I’ve had people ask if I’m gonna make another solo record [Liddiard recorded and released ‘Strange Tourist’ under his own name in 2010.] To me, Drones records are like solo records. When I did make that album just as myself, it was just that. I wanted that arrangement. Even that was a collaboration – that was me with Fi and with Burke [Reid].
The Drones is a collaboration. It’s a band and it’s a solo thing. It’s the same with anybody – I mean, when Cher went solo, it wasn’t all just her, was it? She had all these people around her, helping her. Plus, The Drones just sounds cool. Gareth Liddiard is not a very rock & roll name, y’know? It’s not Iggy Pop.
MF: Let’s not forget Iggy Pop changed his name from Jim Osterberg…
GL: That’s true, actually! I’ve left it too bloody late to change me name now, though. [laughs] I’m a bit slow off the mark!
MF: You mentioned the Strange Tourist record. This might be going out on a limb, but listening to Feelin Kinda Free is somewhat indicative of the kind of music you’re interested in making now – ie. Something quite far removed from that of solo, acoustic music. Is that fair to say; or do you still get something out of performing as Gareth Liddiard?
GL: I mean, the gigs are cool. I do enjoy that. I like that you can just grab a guitar and just bang out a song. As far as doing another acoustic record, though… I don’t think I’d ever do it again. I’ve been there and done that, y’know? Everyone has been there and done that. I was there to pervert the form. I took it further than someone like Ryan Adams, who would just copy every other cunt that did it before him. It’s not relevant anymore. We don’t need to invent any more of those kind of albums.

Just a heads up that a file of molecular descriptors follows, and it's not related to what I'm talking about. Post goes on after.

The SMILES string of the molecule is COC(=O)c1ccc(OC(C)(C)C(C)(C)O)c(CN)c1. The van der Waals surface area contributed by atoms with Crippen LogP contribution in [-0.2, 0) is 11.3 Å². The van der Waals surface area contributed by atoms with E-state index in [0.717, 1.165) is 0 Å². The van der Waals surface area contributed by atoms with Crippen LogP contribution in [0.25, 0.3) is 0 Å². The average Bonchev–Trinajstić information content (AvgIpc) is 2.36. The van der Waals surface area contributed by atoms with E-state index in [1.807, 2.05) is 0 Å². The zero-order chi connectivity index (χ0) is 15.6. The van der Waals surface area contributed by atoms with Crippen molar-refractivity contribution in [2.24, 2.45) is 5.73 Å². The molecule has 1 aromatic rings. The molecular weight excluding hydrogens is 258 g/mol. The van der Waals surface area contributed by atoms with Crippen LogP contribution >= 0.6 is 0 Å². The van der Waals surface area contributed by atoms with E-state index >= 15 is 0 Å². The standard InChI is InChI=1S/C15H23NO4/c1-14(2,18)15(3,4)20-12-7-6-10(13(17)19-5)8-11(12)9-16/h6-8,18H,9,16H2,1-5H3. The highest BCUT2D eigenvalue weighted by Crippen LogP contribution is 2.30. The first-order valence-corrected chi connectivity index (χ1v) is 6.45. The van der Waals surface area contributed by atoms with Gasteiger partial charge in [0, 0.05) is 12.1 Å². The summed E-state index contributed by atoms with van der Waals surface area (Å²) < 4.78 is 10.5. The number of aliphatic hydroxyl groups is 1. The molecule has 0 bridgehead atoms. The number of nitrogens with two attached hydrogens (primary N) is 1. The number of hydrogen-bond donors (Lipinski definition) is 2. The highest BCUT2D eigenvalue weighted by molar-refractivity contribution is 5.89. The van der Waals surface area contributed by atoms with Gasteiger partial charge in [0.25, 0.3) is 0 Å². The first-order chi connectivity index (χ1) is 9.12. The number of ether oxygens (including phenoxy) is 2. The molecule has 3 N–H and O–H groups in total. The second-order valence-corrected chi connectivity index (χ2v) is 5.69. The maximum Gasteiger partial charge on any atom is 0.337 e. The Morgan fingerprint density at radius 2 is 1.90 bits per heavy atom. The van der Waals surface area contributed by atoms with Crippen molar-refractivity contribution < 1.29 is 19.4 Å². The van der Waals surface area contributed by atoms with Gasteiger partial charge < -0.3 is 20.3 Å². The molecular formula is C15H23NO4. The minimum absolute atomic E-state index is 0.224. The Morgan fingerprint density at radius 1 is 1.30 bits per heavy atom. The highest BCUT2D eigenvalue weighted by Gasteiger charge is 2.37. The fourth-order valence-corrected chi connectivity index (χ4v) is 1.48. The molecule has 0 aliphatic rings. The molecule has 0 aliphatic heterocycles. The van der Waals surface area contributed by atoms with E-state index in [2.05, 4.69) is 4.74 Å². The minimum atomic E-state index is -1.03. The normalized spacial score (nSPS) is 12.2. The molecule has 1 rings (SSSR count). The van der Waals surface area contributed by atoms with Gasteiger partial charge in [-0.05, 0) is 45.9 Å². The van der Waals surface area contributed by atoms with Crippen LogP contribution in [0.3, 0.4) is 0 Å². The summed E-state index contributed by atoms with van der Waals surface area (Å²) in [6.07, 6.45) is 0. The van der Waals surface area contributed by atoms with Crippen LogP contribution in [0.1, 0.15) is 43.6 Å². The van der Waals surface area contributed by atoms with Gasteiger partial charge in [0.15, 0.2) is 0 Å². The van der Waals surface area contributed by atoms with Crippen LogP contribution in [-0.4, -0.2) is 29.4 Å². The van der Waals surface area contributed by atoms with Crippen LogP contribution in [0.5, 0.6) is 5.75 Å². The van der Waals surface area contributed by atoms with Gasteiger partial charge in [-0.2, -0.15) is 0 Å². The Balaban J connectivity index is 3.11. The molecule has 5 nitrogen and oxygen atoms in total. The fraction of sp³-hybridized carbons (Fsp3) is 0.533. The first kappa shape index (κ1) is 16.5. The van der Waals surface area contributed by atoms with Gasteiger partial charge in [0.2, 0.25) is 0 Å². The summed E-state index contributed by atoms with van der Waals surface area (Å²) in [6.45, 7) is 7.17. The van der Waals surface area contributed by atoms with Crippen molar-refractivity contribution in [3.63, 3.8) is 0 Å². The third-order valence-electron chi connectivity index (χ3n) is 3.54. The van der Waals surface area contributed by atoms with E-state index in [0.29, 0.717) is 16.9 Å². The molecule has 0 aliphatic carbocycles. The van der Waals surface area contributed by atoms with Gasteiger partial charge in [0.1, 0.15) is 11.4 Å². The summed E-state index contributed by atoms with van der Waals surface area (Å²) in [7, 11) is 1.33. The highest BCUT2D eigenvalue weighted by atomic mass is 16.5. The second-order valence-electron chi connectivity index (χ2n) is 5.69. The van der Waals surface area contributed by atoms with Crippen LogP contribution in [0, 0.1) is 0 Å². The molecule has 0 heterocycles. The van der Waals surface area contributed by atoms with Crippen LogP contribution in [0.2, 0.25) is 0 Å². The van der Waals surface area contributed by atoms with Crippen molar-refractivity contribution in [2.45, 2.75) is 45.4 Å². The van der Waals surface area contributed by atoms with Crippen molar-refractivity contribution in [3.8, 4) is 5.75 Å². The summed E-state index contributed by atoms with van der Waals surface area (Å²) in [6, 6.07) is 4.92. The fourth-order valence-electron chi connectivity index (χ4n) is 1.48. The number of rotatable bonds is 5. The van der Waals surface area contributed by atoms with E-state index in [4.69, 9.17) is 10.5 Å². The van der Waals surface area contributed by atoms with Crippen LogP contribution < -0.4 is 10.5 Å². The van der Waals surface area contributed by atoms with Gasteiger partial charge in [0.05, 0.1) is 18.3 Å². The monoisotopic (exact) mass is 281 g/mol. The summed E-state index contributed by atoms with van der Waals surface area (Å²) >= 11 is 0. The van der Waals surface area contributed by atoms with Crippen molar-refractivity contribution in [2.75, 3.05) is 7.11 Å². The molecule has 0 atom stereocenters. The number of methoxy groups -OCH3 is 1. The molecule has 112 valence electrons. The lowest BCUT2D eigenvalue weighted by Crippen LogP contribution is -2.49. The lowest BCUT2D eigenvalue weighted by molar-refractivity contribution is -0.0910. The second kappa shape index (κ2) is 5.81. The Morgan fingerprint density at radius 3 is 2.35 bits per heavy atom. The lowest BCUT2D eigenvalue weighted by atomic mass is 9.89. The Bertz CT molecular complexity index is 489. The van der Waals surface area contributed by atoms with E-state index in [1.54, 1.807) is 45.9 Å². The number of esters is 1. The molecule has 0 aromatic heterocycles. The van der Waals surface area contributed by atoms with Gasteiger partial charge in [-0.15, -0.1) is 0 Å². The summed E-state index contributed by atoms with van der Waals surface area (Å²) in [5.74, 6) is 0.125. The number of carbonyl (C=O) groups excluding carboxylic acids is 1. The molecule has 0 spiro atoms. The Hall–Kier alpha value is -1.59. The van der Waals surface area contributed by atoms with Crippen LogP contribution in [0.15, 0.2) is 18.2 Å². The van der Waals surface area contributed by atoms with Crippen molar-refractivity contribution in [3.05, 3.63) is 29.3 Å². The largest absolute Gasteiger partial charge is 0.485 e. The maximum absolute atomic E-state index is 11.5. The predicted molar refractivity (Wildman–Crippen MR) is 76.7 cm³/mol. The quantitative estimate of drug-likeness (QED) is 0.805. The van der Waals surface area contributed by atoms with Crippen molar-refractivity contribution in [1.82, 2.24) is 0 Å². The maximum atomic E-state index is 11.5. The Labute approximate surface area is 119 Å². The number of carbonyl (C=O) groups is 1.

I think it was [Bob] Dylan who said that we’ve got enough songs – we don’t need to keep on writin’ ’em. [laughs] With this new record, I wanted to use what technologies were available. I wanted to do something for now, which is not all that dissimilar to what Joy Division and Jimi Hendrix were doing at the time. They were doing the most current, the most up-to-date thing that they could possibly do.
Someone like Kanye West is exactly like Jimi Hendrix in a lot of ways. A) He was the biggest thing in America; and B) He was the most modern, contemporary musician alive at that time. We wanna do that. We wanna be new.
Watch: The Drones – Taman Shud
MF: That Dylan quote is really interesting when juxtaposed with the opening line from Private Execution, the first song on Feelin Kinda Free: “The best songs are like bad dreams.” One could easily argue that this, into and of itself, is a reflection on The Drones – pretty much any song considered a favourite by Drones fans is at least slightly terrifying in a certain way.
If it’s not immediately imposing from a stylistic standpoint, then certainly the lyrics will make short work of the matter. Is it an exciting prospect, holding that kind of edge over listeners and creating something that is inherently imposing and intimidating to the untrained ear?
GL: I mean, I’m happy we can do that, but there seems to be a bottomless well of inspiration in a state of nature. A line like “The best songs are like bad dreams…” [pauses] Right, so there’s a ‘you’ during the day, yeah; and there’s a ‘you’ at night. I would argue that the ‘you’ at night is more ‘you.’ The dreaming ‘you’ is more ‘you’ than the civilised, waking ‘you.’
All of your desires, all of your impulses, are completely free when you’re dreaming. That’s the real ‘you.’ Everything else, you have to withdraw those needs just to get along with everybody else. Leonard Cohen would agree… even though he’s a lot more subdued than our music, but he would come from the same place. It’s the state of nature.